In the first instance, my commercial sense says we shouldn’t get into exploration activities, because we have the ability under the existing Oil and Gas Act to take at least a 22.5% stake in any hydrocarbons project in PNG that reaches Petroleum Development Licence stage. But I’m sure, once we’ve gotten our assets developed beyond a certain level, we will be looking at all areas of the hydrocarbon space.

BAPNG: Will you be limited to activities within Papua New Guinea, or will you have a brief to go elsewhere as well if you want?

FK: Our mandate is absolutely a global one. We will initially secure our position in the domestic market but, as soon as we have that critical mass, our mandate absolutely encourages us to look at the international market as well.

BAPNG:  How much is an organisation like the National Petroleum Company going to be a potential competitor to the Exxons and the Oil Searchs of this world, and how much a potential partner? Are the two roles compatible?

FK: The two roles will co-exist going forth, the roles will be quite different with the different people at different times.  But there is no doubt, at times we will compete with some of the international oil and gas companies—a bit like Oil Search, probably, in the sense that while they are an international oil and gas company, they have a very large percentage of their portfolio that is PNG-domiciled. So we would have some relationships that are partner-type relationship, and then there will be circumstances where we’ll be competing with some of the big boys from overseas.

I don’t see that as an issue. Every NOC in the world plays a dual role at different times and in different circumstances.

BAPNG: What’s the NPCP’s action plan from here?

FK: We’d like to have the legislative and regulatory structures that support NPCP in place as soon as possible, but obviously we need to work with the authorities in that regard.  There is a further constraint, in that existing government agreements will have an impact on the core assets that we will be dealing with, in particular the PNG LNG project. Some very complex agreements were structured to support the financing for that project—those need to be allowed to run their course and expire. The maturity date is early 2014. So, between now and then, we want to get NPCP fully manned, our systems and procedures all in place, and then and start embarking on the programmes we want to aggressively participate in.

BAPNG:  On a personal note, you’re a business man whose PNG career goes back many years. You could take the option of taking things a little bit easier these days. Why have you taken on this major challenge at this stage of your career?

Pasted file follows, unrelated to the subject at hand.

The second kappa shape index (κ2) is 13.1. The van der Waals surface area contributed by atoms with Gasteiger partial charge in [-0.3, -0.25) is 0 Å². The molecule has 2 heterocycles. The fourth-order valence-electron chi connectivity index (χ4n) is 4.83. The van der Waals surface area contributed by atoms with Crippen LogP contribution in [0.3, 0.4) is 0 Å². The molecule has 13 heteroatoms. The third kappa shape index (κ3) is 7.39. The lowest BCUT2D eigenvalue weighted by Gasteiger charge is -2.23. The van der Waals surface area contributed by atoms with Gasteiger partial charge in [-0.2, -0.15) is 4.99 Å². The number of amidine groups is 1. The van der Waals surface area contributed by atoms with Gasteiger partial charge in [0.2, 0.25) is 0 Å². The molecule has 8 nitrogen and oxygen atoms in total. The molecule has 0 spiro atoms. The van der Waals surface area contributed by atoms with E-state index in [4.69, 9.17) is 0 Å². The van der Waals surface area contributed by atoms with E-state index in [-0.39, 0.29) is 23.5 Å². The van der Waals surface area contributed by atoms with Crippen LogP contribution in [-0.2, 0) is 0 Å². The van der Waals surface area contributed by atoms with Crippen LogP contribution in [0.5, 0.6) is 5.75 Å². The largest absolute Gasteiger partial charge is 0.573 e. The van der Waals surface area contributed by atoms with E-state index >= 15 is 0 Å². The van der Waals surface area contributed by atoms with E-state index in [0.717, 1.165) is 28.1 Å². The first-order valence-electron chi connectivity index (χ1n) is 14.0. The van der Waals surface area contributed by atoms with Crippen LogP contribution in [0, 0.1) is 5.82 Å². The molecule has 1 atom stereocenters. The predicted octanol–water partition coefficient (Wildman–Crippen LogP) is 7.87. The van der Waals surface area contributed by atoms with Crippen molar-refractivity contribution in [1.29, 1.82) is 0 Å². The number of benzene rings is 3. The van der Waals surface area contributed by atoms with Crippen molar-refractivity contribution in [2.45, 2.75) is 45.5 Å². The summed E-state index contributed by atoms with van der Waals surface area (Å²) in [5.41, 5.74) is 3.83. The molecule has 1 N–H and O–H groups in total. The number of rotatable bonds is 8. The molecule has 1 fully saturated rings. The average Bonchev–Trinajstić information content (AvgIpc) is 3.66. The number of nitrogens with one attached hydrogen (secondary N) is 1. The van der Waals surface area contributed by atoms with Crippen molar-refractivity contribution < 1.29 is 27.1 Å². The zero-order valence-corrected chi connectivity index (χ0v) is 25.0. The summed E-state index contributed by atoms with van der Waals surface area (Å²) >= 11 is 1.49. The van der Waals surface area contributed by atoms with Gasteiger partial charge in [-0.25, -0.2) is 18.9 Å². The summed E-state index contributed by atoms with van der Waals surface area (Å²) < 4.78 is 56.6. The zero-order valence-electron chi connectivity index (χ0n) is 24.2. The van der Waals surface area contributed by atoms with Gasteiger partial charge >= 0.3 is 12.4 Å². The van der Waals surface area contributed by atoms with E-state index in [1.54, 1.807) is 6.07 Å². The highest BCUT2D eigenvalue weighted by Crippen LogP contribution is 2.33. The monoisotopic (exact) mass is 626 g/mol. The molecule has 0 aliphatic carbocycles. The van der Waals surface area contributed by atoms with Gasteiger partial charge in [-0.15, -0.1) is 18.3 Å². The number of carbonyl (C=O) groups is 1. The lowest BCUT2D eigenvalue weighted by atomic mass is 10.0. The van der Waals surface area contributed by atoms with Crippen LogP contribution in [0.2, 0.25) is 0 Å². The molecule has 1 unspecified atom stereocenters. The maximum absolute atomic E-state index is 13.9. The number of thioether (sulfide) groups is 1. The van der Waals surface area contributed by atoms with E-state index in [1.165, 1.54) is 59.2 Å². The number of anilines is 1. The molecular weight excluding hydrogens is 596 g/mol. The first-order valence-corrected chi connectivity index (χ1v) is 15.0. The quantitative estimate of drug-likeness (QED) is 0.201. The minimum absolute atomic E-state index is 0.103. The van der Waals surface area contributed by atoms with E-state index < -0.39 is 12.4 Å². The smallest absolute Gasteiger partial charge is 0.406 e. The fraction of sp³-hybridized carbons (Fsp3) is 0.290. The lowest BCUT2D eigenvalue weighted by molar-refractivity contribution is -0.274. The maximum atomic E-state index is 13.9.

FK: Firstly, because I’m Papua New Guinean. My career has actually grown up with the country. I started my professional career about the same time that PNG obtained its independence. I’ve had a good innings, I’ve been very happy with my professional successes; my company, Kramer Ausenco, has been involved in some outstanding projects both here in PNG and the region. I see this as a challenge into which I can direct all my 37-plus years of experience.

The autonomy that the Government’s indicated it’s prepared to provide has made it very attractive. It’s attractive to a Board of the calibre we have. If you design something properly, it will attract good people, and we want to continue with that trend, not only at board level down, but right through management. I want to attract the best Papua New Guineans into this company and then proudly contribute towards the development of the oil and gas business in PNG and the region.

In addition to his role at the NPCP, Frank Kramer is Chief Executive Officer of project management and engineering services firm, Kramer Ausenco.


  1. Ignatius Mare says

    Just saw one of your job vacancies on today’s national paper.Could i have the company’s ph number so i’l call please?

    • Yongi Andale says

      Mr. Frank Kramer,

      I truly support your wisdom thinking and planning to bring the PNG’S oil and gas company, NPCP, forward. I aggressively support you in the development of midstream and downstream processing of our own oil and gas here in PNG. I have already done a feasibility study on ‘integration of ethylene plant with PNGLNG plants using available ethane product’ as part of my chemical engineering course at Curtin University Australia in 2011, and it is available with Public Enterprises department and NPCP for reviewing.